Indonesian President Joko Widodo calls for cooperation amid US-China rivalry

In challenging times such as during the current Covid-19 pandemic, Indonesian President Joko Widodo said countries should promote "win-win relations" and work together. PHOTO: JOKO WIDODO/FACEBOOK

SINGAPORE - Indonesia wants relations with China and the United States, both of which are good friends, to be mutually beneficial and contribute towards world peace and stability, President Joko Widodo said in a recent interview.

In challenging times such as during the current Covid-19 pandemic, he said countries should promote "win-win relations" and work together.

"Perhaps we cannot avoid competition. What we can do is to prevent a zero-sum game," the Indonesian leader said in a Sept 30 interview with veteran diplomat and National University of Singapore Asia Research Institute distinguished fellow Kishore Mahbubani.

"My question is: Given today's challenging situation, is this the right time for superpower rivalry? This is my message to all countries. For Indonesia, cooperation is the best option. We are ready to be a part of this," he added.

The broad-ranging interview covered, among other things, the President's thoughts on US and China relations, challenges for Asean, as well as his push for foreign investments and infrastructure during his presidency.

Mr Widodo, who is better known at home as Jokowi, reiterated that his main priorities for Indonesia remained the development of human resources and infrastructure, and for this to be spread throughout the vast archipelago.

"We have 17,000 islands, so development cannot only be focused on Java. I want to build things for both villages and cities, from the east to the west. I want all Indonesians to have equal access to healthcare and education."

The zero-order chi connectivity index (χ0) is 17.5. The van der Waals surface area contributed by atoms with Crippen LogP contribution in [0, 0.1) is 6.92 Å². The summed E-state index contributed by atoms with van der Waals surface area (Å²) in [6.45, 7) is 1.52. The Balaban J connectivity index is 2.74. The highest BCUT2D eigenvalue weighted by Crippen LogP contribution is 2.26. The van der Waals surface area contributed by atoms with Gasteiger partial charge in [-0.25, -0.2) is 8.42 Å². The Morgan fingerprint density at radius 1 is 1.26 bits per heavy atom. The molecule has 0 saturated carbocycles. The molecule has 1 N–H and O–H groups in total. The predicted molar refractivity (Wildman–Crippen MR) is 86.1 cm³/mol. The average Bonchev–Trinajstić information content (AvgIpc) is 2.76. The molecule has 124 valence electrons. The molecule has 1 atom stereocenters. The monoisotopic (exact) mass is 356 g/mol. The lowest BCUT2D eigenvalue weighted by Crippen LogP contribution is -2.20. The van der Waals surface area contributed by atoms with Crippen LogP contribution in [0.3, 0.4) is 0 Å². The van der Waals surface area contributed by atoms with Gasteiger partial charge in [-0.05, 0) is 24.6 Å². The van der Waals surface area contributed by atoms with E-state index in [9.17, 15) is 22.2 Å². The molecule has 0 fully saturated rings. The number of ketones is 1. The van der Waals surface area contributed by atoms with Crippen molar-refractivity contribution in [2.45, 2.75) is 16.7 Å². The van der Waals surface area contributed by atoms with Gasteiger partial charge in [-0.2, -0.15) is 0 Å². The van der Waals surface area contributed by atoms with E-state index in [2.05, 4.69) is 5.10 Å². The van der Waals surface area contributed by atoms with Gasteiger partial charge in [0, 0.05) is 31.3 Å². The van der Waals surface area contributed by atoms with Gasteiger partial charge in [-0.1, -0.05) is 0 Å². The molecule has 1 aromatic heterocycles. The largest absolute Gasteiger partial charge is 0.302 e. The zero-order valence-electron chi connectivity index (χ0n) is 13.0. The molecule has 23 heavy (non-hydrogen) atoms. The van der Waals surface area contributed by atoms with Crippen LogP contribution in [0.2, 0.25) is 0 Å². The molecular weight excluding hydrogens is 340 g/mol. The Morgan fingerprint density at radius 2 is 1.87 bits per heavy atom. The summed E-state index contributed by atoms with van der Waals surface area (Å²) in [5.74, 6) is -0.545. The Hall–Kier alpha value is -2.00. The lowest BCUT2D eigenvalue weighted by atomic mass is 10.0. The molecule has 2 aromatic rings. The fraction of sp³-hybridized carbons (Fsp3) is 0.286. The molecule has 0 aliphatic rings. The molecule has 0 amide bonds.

Mr Widodo noted that good infrastructure would ensure sustainable economic growth for South-east Asia's largest economy of 270 million people, and that this went beyond building roads, ports, and airports.

"It is about building the whole nation. Infrastructure to me also means building civilisation and culture. It means increasing national competitiveness. It means equity and social justice, uniting the Indonesian nation from Sabang to Merauke," he said, referring to two well-known cities at either end of the archipelago.

The President said he was satisfied with the volume of foreign investments, noting that they were key in building industries and factories, and more importantly, in creating jobs.

"But I always tell my ministers: you must bring more investment to Indonesia," he said, adding that the halal market has "huge global potential".

As a Muslim-majority country, he noted, Indonesia had the potential to be a supplier for the global halal market such as a bank for funding and capacity-building for halal products.

Indonesia syariah banking services were also making good progress, he added.

Asked about forest fires, the Indonesian leader said that the country had worked hard to tackle them, bringing incidents down by 82 per cent in 2020 compared with the previous year.

Mr Widodo, who is serving his second and constitutionally mandated final five-year term, has made a number of unpopular decisions while in office, such as ending fuel subsidies and implementing a controversial omnibus labour law.

Explaining the rationale for taking those decisions, he said putting people's interests first "often means making tough decisions" that will improve things in the long run.

Savings from oil subsidies, for instance, were used to support more profitable programmes, such as infrastructure development.

The labour law had helped to make the business and investment process in the country much simpler and faster, he added.

"Without such a breakthrough, Indonesia won't be able to compete with other countries."

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